The top-of-the-line 1-Series camera grows up, literally
Just a few months ago, it was the J-series getting an update with the J2, but now the older V1 is making way for the new V2. On the inside is a 14.2-megapixel CX-format sensor with built-in Hybrid AF, which promises to stay active, even up to 15 FPS. That number is also aided by the new Expeed 3A image processing engine.
Perhaps the most notable changes, however, are in the camera's form factor. While the V1 was rather simple in its design, the V2 adds a grip, making it look a lot more like a super-zoom (or bridge camera, if you will) than the typical ILC. The control layout has also been tweaked, giving it a command dial on top and a Direct Setting Control, which allows you to change modes while keeping your eye up to the 1.4-million dot electronic viewfinder.
AF is handled by a 73-point array and the ISO range no goes from 160 up to 6400. The full quiver of creative shooting modes, including Motion Snapshot, which combines short video clips, and Best Moment, which allows you to "slow down" action in real time and pick the best shot using the 3-inch rear LCD or the EVF. There's also an in-camera HDR mode.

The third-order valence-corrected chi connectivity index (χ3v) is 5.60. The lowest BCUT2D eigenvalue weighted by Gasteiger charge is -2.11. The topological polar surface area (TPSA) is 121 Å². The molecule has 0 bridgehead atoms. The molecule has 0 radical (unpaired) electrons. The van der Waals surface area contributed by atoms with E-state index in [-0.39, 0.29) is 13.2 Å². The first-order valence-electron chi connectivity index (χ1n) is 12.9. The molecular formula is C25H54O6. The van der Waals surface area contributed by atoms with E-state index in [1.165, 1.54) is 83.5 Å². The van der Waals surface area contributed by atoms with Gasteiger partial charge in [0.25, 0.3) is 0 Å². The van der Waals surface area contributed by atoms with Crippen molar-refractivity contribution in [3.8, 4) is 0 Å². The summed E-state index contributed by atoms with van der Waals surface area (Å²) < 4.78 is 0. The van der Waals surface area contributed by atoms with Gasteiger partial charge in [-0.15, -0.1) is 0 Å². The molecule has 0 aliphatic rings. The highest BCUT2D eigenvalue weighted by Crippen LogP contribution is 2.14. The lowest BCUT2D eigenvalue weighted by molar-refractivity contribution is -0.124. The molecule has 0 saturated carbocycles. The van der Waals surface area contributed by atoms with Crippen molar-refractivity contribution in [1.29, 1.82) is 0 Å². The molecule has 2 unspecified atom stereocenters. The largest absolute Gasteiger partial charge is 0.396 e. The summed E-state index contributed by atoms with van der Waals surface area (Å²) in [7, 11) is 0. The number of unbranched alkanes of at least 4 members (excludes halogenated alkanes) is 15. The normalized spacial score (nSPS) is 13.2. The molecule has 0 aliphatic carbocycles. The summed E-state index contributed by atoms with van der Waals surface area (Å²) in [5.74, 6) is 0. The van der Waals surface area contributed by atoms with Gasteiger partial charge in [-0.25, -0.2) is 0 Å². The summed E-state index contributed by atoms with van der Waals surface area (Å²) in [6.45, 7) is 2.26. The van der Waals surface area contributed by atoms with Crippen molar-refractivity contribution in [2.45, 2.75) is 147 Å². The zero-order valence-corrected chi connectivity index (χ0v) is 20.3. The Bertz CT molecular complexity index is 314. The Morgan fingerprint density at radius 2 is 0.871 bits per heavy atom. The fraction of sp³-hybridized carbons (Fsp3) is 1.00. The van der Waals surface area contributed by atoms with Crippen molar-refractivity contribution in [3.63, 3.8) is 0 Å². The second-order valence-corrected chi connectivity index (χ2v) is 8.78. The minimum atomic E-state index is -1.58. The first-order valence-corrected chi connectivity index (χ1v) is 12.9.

Video mode tops out at the familiar 1080p, but also gives you the opportunity to shoot high-res stills while recording. And if you're willing to sacrifice some resolution, you can get 400 or even 1200 fps slow motion.
The SB-N7 speedlight connects via the accessory port and supports i-TTL metering. It can tilt up to 120-degrees and has a guide number of 59 feet. It woul've been cool to see a flash with some kind of wireless support, but this was clearly meant to replace a pop-up flash rather than a full-on dedicated speedlight.
The V2 will be available at the end of November with the 10-30mm lens for $900. Adding the speedlight will require an extra $160.